Will the public go along with it? Polling seems to suggest that when couched under the auspices of cost-savings, efficiency, and government accountability, the public is pretty warm to the idea of softening the national focus on incarceration and punishment. Combine that with the face of the message–those same Republicans who pushed for tougher sentencing and more prisons and have an almost untouchable “tough on crime” credibility–and criminal justice reform starts to seem inevitable.

Is it? That may actually be up to liberals–who on a national level are not taking up the issue with comparable force. And it may be up to the economy: if the money comes back, the public may lose their ambition for the hard work of cuts and reforms.

By Rina Palta KALW News

Sunday, February 06, 2011

Now is the time for criminal justice reform:

The Sarasota Herald Tribune gets it right with this editorial:


Friday, February 04, 2011

To save money, Florida should kill death penalty:

Now that the hunt is on to wring out every superfluous dollar in the state budget, how about getting rid of the death penalty?
Yes, the death penalty in Florida just might be the ultimate entitlement program we can't afford.
"The number of inmates since 2000 on Death Row dying of natural causes has now surpassed the number of inmates executed," Florida House Speaker Dean Cannon said recently.
Surely, Cannon must be wrong. That sounds preposterous.
But Cannon's right.
In the past 10 years, the state executed 25 Death Row inmates, which was fewer than the 30 who died of natural causes, according to a review by FactCheck.org.
Of the 392 Florida prisoners serving death sentences, 145 of them have been there for 20 or more years and 34 have been there longer than 30 years. The oldest inmate is 80. And another one, Gary Alvord, a Michigan mental institution escapee who fled to Tampa and killed three women, has been on Death Row for 37 years.
A long, expensive process
The state restarted executing inmates in 1979 and has averaged about two executions per year, a pace that far from keeps up with the supply of new arrivals.
Part of that is due to gruesome application errors with the state's execution methods, both in electrocution and lethal injections, that resulted in temporary moratoriums. But mostly, it's because the legal process involved in putting someone to death is long. And expensive.
It's cheaper to lock up inmates for life than to put them on the Death Row carousel of legal appeals. The annual difference in cost is about $51 million, according to a 10-year-old Palm Beach Post study. Another study by The Miami Herald estimated that it costs about $3.2 million to execute a prisoner as compared with $750,000 to lock that prisoner up for life.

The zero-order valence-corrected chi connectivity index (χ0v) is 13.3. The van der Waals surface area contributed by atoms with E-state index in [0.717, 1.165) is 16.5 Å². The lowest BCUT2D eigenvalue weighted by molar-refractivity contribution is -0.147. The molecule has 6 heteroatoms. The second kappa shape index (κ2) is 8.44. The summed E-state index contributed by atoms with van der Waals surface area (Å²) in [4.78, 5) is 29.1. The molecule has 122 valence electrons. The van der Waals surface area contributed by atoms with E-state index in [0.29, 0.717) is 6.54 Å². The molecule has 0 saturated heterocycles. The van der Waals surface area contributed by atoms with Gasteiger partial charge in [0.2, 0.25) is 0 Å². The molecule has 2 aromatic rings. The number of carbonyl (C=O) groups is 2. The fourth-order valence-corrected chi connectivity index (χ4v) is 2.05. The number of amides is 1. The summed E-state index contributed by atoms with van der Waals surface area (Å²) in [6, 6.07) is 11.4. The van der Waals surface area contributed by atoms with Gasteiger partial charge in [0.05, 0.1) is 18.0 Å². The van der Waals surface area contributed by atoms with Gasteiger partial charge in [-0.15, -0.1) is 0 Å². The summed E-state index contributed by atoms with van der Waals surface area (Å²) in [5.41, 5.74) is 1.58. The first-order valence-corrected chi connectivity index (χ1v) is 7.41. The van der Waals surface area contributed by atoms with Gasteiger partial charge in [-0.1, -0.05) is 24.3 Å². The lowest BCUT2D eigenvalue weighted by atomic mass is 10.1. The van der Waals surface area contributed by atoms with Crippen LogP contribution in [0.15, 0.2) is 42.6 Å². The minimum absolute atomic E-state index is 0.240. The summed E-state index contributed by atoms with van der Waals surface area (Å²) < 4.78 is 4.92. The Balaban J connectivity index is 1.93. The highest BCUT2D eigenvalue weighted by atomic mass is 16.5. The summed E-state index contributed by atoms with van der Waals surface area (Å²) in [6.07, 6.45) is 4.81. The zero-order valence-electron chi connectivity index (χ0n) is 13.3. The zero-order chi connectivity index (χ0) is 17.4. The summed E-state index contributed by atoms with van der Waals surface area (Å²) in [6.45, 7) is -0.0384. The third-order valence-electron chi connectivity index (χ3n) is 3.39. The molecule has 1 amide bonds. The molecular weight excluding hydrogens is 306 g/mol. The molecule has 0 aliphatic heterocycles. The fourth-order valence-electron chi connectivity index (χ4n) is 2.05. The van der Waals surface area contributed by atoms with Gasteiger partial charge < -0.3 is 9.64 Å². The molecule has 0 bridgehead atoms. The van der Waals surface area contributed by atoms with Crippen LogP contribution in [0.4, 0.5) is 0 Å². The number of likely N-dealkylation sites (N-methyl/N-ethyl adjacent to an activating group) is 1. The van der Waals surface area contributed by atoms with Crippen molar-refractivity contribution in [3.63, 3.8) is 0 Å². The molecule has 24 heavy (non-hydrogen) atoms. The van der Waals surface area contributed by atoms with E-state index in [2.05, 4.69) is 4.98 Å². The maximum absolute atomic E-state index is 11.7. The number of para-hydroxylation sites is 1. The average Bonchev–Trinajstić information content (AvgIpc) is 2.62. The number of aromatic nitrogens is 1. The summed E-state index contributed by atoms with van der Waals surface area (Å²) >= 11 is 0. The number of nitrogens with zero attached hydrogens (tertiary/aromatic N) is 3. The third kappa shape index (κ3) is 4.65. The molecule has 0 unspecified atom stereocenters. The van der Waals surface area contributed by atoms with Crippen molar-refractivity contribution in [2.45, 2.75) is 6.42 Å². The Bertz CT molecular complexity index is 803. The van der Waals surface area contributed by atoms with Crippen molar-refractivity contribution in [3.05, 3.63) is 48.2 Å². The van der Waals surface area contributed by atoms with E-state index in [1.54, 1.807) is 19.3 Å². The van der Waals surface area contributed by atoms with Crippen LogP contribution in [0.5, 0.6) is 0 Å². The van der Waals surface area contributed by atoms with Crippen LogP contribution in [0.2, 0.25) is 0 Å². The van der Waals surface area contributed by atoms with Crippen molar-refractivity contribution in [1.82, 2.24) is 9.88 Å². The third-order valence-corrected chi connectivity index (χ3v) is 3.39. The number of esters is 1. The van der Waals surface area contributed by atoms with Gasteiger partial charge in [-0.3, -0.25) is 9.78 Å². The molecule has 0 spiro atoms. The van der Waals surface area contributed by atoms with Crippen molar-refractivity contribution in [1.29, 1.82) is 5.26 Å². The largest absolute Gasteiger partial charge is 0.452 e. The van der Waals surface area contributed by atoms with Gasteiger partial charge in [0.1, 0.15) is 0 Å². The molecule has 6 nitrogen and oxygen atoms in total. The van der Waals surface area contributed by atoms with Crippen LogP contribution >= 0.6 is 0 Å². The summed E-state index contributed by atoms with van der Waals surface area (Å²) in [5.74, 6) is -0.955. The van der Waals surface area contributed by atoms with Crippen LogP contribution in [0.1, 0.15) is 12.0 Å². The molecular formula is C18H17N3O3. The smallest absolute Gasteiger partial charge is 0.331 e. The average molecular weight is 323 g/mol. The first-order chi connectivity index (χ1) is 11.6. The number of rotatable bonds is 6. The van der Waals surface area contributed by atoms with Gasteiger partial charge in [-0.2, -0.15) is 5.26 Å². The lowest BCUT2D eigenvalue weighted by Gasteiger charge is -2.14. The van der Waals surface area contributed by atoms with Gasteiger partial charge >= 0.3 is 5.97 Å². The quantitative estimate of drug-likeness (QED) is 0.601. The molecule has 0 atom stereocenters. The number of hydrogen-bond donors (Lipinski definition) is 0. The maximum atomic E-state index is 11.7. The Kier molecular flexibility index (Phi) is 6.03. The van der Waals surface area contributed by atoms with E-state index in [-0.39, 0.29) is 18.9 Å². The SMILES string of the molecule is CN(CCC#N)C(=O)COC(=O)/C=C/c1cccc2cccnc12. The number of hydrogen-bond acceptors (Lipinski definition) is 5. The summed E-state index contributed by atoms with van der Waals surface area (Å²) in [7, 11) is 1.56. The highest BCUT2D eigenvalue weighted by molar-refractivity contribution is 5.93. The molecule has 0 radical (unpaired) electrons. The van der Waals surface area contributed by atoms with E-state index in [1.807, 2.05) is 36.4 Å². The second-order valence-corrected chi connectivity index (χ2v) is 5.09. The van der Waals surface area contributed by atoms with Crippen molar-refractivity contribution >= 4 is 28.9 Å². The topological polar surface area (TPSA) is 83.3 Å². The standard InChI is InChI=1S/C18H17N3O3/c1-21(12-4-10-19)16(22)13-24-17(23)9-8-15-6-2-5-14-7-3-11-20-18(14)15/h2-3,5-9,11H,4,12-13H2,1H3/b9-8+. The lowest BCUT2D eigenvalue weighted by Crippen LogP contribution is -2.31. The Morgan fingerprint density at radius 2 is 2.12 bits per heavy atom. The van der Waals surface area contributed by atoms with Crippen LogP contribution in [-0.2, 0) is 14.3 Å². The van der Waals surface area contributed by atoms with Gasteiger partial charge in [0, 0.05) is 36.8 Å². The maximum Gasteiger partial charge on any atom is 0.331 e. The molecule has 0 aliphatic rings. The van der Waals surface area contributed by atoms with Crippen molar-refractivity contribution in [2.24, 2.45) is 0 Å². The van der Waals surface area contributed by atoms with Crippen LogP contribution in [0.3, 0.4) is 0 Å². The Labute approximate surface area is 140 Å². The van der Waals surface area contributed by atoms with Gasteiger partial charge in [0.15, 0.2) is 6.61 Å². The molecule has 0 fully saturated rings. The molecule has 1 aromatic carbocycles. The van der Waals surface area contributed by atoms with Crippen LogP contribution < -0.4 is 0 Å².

Risk of killing innocent inmates
In some cases, their legal journey seems to border on never-ending.
Duane Owen, a sociopath who murdered a 14-year-old babysitter in Delray Beach in 1984, has had two trials and at least six unsuccessful appeals to the Florida Supreme Court.
Now, I know what you're thinking. The solution is to get in touch with our inner Texas and just start picking up the pace.
But recent developments in the analysis of DNA evidence have pointed out the unreliability of eyewitness testimony and have proven that people convicted of horrible crimes are sometimes wrongly convicted by over-eager prosecutors. The Illinois House of Representatives voted last month to abolish the death penalty eight years after its governor emptied Death Row after finding that a dozen innocent prisoners had been condemned to die.
And in Florida, Herman Lindsey was freed by the state Supreme Court a little more than a year ago, becoming the 23rd Death Row prisoner in Florida who had been exonerated since the death penalty was revived in 1979.
"The average time these exonerated prisoners spent on Death Row was eight years," said Mark Elliot, the executive director of Floridians for an Alternative to the Death Penalty. "If you speed the process up, you're virtually guaranteeing that you'll be executing innocent people."
And here's a little icing on this macabre cake.
The only U.S. maker of the lethal injection drug, sodium thiopental, got out of the business recently, and our would-be European suppliers don't want to export death-penalty drugs to America because of an unwillingness to enable our executions.
So there's a shortage of death-penalty drugs.
Ohio's response is to switch to pentobarbital - the drug veterinarians use to put down dogs.
So this just might be a perfect time for Florida to reevaluate.
As long as our Death Row inmates are dying of old age, getting rid of the death penalty could serve as a kind of twofer: We can rescue a bit of our humanity along with our tax dollars.

By Frank Cerabino Palm Beach Post Staff Writer